The railroad’s key quarterly operations metrics reflected the impact of crew shortages and harsh weather. Car velocity, measured by car-miles per day, was down 3% compared to a year ago. Intermodal trip plan compliance dropped 5 points to 73%, while manifest and automotive trip plan compliance was flat at 58%.

UP’s safety performance was mixed last year. The personal injury rate improved by 18% to its lowest level in five years, but derailments were up 8%.

The railroad’s capital plan calls for spending $3.6 billion this year, up 6% from a year ago.

14 thoughts on “Union Pacific reports record revenue and profits for 2022

  1. Record Revenue and Profits are good news but you got to look into the numbers. If you look closely you’ll notice that the volume of shipments hasn’t really grown with all the operational issues (employee turnover) and traffic embargo’s. Revenue and Profits are only increasing because UP is charging it’s customers more to ship a product. That can’t last.

    Back in the day (late 1950’s to about 1970) GM grew to be the largest auto manufacturer in the US and world. At one time 51% of US cars sold were GM products. Part of their strategy to grow was to keep prices down. Grow your growth with more sales that lead to more profits. Things changed about 1971, maybe a little earlier. Started to use cheaper quality materials and raised prices to make more short term profits. They also did a Ford Edsel in it’s product lines, like the VEGA (rolling crap, but didn’t explode like the Pinto) and building big Gas Hogs when gas prices doubled or more. This lead to the fuel efficient imports gaining a big market share. By the 1980’s GM market share was about 38%, by the mid to late 1990’s 30%. When GM filled bankruptcy in 2007/8, it’s share fell to about 25%. This is what PISS POOR Management leads to.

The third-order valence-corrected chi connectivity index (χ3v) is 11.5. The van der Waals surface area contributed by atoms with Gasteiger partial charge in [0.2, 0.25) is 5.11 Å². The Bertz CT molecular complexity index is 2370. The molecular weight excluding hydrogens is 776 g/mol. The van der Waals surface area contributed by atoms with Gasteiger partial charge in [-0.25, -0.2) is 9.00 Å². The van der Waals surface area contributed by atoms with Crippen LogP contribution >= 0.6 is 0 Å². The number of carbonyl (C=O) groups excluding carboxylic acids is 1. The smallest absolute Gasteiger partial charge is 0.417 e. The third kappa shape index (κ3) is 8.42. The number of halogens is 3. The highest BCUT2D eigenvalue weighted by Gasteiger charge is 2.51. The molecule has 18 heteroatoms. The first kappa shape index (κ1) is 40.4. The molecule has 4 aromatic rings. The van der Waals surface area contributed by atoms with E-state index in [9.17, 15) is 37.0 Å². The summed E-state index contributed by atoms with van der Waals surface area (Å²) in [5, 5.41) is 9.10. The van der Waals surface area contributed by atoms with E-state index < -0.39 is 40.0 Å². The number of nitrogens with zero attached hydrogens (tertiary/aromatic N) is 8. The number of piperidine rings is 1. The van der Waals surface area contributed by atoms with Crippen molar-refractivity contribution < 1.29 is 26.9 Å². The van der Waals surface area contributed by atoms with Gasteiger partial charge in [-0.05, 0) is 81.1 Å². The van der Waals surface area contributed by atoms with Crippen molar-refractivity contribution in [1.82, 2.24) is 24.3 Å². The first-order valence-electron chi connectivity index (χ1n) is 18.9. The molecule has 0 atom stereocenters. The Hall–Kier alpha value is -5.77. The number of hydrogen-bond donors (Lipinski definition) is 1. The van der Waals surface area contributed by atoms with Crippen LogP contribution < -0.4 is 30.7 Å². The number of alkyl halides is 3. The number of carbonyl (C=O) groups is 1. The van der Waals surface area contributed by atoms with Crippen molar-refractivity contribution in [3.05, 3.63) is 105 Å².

2. Big deal, any Corporation can show record profits if you run it on the cheap, low staffing and poor maintenance. This is not run as a service provider, but a Wall Street investment. Read, short term max return on investment. Once any company falls into the hands of investors not interested in the core business, but only for that short term return, has ruined many a company. Takes a strong management team to go up against Wall Street, and UP definitely does NOT have Railroad Men running things now. This is NOT the Union Pacific of 40 – 50 years ago.

  3. The third from last paragraph should actually have read –

    “The railroad’s key quarterly operations metrics reflected the impact of crew shortages, harsh weather and inept management.”